I just admitted to my mother that one of my regrets from college was not taking more African-American/African literature courses. I’ve been acquainted with Ms. Morrison, briefly introduced to Mr. Baldwin and tried to get an audience with Mr. Wright and Mr. Ellison on my own. And while I’m glad I have at least read Native Son and Invisible Man, I wish I had read them under the instruction of experts in the field of African-American literature in the same way that I was guided slowly through Anna Karenina by a Tolstoy expert.
Like any piece of literature, background knowledge is not necessarily required to read and learn something from Between the World and Me. But had I not read Another Country by James Baldwin this past semester, or taken a few courses in African-American history, I might not have appreciated everything Coates writes about. I might not have appreciated the stifling heat with which he describes New York City, the heat that contains the history and pain of generations of Black people that walked those streets before him. I might not have appreciated the contrast between this and the streets of Paris. Having walked the streets of that city myself, I understood immediately the difference that he tried to articulate.
Black Americans can breathe in France. Our histories take a backseat to a different country’s history. I remember the relief I felt walking along the Seine, scanning the books in the bouquins, taking pictures of the ponts as I looked in on another culture, distanced from my own history, which allowed me to inspect the burden America placed on my back from a different angle. But I refuse to mistake the lightness of being away from an oppressive society for utopia. France is not a utopia. Four years of intensive study of French culture in university taught me that France could give America quite a run for its money in a contest of whose better at actively forgetting the atrocities its country committed.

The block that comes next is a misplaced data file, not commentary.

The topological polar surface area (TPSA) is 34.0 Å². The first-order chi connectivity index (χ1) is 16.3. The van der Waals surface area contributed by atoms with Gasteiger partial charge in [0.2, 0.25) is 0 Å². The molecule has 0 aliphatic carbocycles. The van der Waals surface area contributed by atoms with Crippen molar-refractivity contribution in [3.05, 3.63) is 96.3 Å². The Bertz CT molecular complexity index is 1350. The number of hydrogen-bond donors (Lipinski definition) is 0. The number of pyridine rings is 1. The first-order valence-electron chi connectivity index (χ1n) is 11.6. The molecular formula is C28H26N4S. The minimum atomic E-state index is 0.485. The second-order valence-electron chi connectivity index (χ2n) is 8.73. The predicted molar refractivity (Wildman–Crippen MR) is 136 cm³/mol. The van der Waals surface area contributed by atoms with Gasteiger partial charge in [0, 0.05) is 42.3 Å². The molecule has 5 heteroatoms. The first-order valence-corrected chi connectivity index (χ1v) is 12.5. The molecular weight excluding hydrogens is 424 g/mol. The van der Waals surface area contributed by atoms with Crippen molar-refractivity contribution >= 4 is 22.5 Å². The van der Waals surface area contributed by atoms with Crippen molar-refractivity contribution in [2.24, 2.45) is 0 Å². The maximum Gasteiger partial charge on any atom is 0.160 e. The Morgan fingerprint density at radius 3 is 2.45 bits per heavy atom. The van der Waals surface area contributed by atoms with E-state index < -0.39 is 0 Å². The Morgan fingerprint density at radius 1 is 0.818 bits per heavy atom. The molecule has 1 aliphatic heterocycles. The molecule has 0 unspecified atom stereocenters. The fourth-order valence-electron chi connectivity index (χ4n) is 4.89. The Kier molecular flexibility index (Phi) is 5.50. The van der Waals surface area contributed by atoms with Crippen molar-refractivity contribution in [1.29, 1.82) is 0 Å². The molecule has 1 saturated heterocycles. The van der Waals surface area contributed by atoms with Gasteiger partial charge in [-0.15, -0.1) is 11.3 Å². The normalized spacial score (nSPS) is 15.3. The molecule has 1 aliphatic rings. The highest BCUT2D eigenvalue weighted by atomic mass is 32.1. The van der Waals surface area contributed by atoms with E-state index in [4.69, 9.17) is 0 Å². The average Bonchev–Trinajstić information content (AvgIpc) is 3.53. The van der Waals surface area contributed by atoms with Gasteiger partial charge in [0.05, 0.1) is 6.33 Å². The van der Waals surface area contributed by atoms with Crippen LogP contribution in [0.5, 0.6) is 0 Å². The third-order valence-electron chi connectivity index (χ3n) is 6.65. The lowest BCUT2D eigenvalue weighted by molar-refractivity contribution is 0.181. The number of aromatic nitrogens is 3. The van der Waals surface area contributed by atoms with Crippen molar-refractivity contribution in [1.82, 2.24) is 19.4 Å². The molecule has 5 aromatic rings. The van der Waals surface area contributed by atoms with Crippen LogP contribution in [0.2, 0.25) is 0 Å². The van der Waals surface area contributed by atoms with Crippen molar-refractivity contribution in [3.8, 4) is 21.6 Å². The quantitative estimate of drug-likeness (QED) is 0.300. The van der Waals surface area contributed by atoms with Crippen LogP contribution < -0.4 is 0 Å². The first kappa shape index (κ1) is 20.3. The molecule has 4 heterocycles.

Between the World and Me talked to me in a way that reaches me best: through my father. My dad’s my best friend, a quirky, talkative engineer from a dusty corner of Virginia. He grew up walking the streets of Landover, MD with his cousin, telling stories with the same rhythm that Coates’ youthful narratives had. I recognize the masculinity he describes in my father’s story, which I know better than my own. I see the protectiveness he describes as he confronts a woman in the Upper West Side in the way my father used to tell me not to put my hands in the pockets of my hoodie, that I couldn’t take my books into the store and that I shouldn’t wave to cops from the backseat window.
The way that Coates describes his fascination with Malcolm and his fascination with books and the rage he felt at Prince Jones’ reminds me of the way I sat holed up in my room at school for four straight days and wrote what I consider a 15 page expose on Fox News’ biased coverage of the Michael Brown incident for my foreign affairs class. I understood what he meant when Michael Brown was to be his son’s Prince Jones. Michael Brown is my Prince Jones, too.
I know what it is to feel a need to accurately express what it is to be Black in America today, in an attempt to protect a child. I wonder about this every day. I fear for the children I don’t have every day. In my mind, all I could ever want one day is two little Black boys and I already want to give them everything. But I fear becoming Maple Jones. I fear for the life of a child that may not even ever exist.
But now we have this book. 152 pages of truth. Or maybe, 152 pages of unanswerable, but by no means irrelevant, questions that are meant to shed light on something that we are every day.